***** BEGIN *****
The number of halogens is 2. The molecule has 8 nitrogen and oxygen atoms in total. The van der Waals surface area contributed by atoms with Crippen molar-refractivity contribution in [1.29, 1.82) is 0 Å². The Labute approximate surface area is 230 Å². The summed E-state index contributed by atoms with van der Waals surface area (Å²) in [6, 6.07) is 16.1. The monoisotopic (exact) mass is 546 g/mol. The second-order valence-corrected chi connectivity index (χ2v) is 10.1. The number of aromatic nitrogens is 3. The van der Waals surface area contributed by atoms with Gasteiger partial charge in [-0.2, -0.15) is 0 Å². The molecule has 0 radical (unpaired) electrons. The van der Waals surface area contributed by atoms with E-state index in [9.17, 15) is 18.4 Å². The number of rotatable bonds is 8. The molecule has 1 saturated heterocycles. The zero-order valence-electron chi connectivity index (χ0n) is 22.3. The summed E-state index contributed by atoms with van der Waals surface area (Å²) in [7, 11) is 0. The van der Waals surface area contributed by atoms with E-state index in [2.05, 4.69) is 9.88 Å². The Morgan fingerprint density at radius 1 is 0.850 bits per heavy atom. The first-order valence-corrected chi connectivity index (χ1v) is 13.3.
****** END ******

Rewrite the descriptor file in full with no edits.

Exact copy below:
The number of halogens is 2. The molecule has 8 nitrogen and oxygen atoms in total. The van der Waals surface area contributed by atoms with Crippen molar-refractivity contribution in [1.29, 1.82) is 0 Å². The Labute approximate surface area is 230 Å². The summed E-state index contributed by atoms with van der Waals surface area (Å²) in [6, 6.07) is 16.1. The monoisotopic (exact) mass is 546 g/mol. The second-order valence-corrected chi connectivity index (χ2v) is 10.1. The number of aromatic nitrogens is 3. The van der Waals surface area contributed by atoms with Gasteiger partial charge in [-0.2, -0.15) is 0 Å². The molecule has 0 radical (unpaired) electrons. The van der Waals surface area contributed by atoms with E-state index in [9.17, 15) is 18.4 Å². The number of rotatable bonds is 8. The molecule has 1 saturated heterocycles. The zero-order valence-electron chi connectivity index (χ0n) is 22.3. The summed E-state index contributed by atoms with van der Waals surface area (Å²) in [7, 11) is 0. The van der Waals surface area contributed by atoms with E-state index in [2.05, 4.69) is 9.88 Å². The Morgan fingerprint density at radius 1 is 0.850 bits per heavy atom. The first-order valence-corrected chi connectivity index (χ1v) is 13.3.